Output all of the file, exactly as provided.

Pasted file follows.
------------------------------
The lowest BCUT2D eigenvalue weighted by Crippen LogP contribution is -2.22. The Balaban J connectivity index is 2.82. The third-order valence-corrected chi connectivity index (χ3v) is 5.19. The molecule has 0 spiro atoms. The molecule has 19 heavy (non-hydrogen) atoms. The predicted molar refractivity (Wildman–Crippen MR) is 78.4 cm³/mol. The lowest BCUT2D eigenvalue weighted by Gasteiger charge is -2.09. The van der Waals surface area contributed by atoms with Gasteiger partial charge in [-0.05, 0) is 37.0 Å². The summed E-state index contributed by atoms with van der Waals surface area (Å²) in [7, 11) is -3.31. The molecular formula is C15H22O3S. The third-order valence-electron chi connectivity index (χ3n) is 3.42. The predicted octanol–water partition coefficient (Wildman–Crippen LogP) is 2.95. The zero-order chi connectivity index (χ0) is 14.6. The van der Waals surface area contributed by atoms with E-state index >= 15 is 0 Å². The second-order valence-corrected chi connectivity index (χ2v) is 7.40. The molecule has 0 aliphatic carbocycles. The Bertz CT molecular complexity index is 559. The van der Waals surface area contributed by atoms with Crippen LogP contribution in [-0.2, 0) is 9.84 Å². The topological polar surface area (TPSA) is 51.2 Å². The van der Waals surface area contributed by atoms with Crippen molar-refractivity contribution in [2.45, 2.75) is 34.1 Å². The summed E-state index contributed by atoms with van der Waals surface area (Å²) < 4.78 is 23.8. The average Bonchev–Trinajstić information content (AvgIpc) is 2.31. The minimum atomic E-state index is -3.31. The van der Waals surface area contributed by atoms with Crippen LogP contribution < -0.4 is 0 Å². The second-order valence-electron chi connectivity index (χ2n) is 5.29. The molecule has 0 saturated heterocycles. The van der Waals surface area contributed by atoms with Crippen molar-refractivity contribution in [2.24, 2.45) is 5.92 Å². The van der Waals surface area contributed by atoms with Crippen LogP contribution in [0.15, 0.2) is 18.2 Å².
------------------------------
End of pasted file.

The lowest BCUT2D eigenvalue weighted by Crippen LogP contribution is -2.22. The Balaban J connectivity index is 2.82. The third-order valence-corrected chi connectivity index (χ3v) is 5.19. The molecule has 0 spiro atoms. The molecule has 19 heavy (non-hydrogen) atoms. The predicted molar refractivity (Wildman–Crippen MR) is 78.4 cm³/mol. The lowest BCUT2D eigenvalue weighted by Gasteiger charge is -2.09. The van der Waals surface area contributed by atoms with Gasteiger partial charge in [-0.05, 0) is 37.0 Å². The summed E-state index contributed by atoms with van der Waals surface area (Å²) in [7, 11) is -3.31. The molecular formula is C15H22O3S. The third-order valence-electron chi connectivity index (χ3n) is 3.42. The predicted octanol–water partition coefficient (Wildman–Crippen LogP) is 2.95. The zero-order chi connectivity index (χ0) is 14.6. The van der Waals surface area contributed by atoms with E-state index >= 15 is 0 Å². The second-order valence-corrected chi connectivity index (χ2v) is 7.40. The molecule has 0 aliphatic carbocycles. The Bertz CT molecular complexity index is 559. The van der Waals surface area contributed by atoms with Crippen LogP contribution in [-0.2, 0) is 9.84 Å². The topological polar surface area (TPSA) is 51.2 Å². The van der Waals surface area contributed by atoms with Crippen molar-refractivity contribution in [2.45, 2.75) is 34.1 Å². The summed E-state index contributed by atoms with van der Waals surface area (Å²) < 4.78 is 23.8. The average Bonchev–Trinajstić information content (AvgIpc) is 2.31. The minimum atomic E-state index is -3.31. The van der Waals surface area contributed by atoms with Crippen LogP contribution < -0.4 is 0 Å². The second-order valence-electron chi connectivity index (χ2n) is 5.29. The molecule has 0 saturated heterocycles. The van der Waals surface area contributed by atoms with Crippen molar-refractivity contribution in [2.24, 2.45) is 5.92 Å². The van der Waals surface area contributed by atoms with Crippen LogP contribution in [0.15, 0.2) is 18.2 Å².